This work is reprinted from original materials in the India Office Library and Records, London. Documents are reproduced in facsimile. A detailed list of contents including library file references appears in each volume. The volumes are organised by country and in chronological sequence. Oil Concessions in Five Arab States 1911-1953 has been prepared by the research staff at Archive Editions.
Contents Outline Chronology of principal events and guide to coverage of the documents
Kuwait - 3 volumes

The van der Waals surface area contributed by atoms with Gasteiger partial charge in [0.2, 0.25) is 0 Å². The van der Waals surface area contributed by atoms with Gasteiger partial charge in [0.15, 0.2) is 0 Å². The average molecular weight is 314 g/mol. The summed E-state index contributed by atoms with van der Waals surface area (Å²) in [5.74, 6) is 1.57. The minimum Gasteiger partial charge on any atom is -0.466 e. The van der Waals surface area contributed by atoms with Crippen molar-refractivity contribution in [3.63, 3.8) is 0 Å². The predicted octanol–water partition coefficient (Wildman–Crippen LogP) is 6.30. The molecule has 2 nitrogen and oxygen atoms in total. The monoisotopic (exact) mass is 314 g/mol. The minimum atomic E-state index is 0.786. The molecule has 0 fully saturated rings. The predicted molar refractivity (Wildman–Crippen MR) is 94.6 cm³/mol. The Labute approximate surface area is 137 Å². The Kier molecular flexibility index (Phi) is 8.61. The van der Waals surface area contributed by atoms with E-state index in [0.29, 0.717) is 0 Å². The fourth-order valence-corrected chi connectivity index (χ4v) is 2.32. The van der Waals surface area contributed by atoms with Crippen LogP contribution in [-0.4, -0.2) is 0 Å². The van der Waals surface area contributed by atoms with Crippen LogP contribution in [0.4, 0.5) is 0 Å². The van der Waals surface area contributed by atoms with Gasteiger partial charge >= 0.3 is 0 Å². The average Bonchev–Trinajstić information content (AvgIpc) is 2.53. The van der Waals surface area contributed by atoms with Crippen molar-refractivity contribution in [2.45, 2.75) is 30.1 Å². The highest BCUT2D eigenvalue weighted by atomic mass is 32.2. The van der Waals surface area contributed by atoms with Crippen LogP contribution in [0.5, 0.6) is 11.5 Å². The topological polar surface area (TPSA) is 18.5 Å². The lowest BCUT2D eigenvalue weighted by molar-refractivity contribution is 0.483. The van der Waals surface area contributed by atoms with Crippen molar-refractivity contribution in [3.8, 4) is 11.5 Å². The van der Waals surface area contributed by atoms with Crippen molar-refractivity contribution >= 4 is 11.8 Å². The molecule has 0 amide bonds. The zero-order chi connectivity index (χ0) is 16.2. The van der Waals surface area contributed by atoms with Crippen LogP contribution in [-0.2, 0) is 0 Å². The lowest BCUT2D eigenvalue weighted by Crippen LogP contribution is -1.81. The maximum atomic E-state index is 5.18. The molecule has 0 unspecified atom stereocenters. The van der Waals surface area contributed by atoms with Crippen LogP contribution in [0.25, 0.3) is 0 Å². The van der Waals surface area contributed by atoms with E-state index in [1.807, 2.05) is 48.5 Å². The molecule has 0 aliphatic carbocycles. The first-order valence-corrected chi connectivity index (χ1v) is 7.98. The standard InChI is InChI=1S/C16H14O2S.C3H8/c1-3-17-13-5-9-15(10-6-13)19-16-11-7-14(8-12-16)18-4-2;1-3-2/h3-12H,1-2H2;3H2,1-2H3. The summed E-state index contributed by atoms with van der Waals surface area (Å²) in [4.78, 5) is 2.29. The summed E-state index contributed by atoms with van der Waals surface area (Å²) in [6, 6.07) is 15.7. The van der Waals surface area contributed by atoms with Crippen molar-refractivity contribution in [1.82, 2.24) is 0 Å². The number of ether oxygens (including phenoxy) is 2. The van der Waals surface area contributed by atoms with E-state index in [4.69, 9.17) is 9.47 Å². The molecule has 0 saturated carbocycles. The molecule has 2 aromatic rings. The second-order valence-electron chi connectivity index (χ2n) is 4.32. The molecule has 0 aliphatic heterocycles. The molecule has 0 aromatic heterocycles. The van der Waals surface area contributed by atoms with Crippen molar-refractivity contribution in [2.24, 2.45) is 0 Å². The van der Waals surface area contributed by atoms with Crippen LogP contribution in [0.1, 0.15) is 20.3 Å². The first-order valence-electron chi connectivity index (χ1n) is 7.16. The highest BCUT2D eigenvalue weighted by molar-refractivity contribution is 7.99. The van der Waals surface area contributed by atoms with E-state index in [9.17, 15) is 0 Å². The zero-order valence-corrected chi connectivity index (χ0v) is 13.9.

1911 Anglo-Persian Oil Company (APOC) enquires of Political Resident as to whether an oil concession was available from the Ruler of Kuwait. 1913 The Ruler of Kuwait and Political Resident exchange letters in which the Shaikh agrees that no Kuwait oil concession would be given except to a person nominated and recommended by the British Government. 1923 Political Agent initiates APOC´s negotiations for oil concession agreement with the Ruler of Kuwait. Major Holmes of Eastern and General Syndicate sends telegram to Ruler of Kuwait informing him of his acquisition of the Hasa concession from Ibn Saud and advising him not to grant any oil concession before first considering his own company´s terms. Ruler of Kuwait rejects APOC´s terms as unacceptable. 1924 Ruler of Kuwait and Ibn Saud jointly grant Eastern and General Syndicate option for Saudi-Nejd Neutral Zone. 1925 APOC´s prior negotiating rights for Kuwait oil concession agreement lapse. 1927 Gulf Oil Corporation acquire Eastern and General Syndicate´s option interests in Kuwait. 1928 Holmes, on behalf of the Eastern and General Syndicate and the Gulf Oil Corporation, negotiates unsuccessfully with Ruler of Kuwait for concession. 1931 Colonial Office ascertains that Ruler of Kuwait would refuse to grant oil concession to any concern not entirely British. United States requests right of equal freedom in negotiations with Kuwaiti Ruler. 1932 Britain agrees to American request for an ´open door´ policy for American oil in Kuwait. Ruler of Kuwait requests comprehensive concession proposals from both APOC and the Gulf Oil Corporation. 1933 APOC and the Gulf Oil Corporation become joint and equal partners in negotiating a Kuwait oil concession agreement and the Kuwait Oil Company is formed for this purpose. 1934 Kuwait Oil Concession Agreement signed by Shaikh Ahmad on behalf of Kuwait and by Holmes and Chisholm jointly on behalf of the Kuwait Oil Company. Bahrain - 2 volumes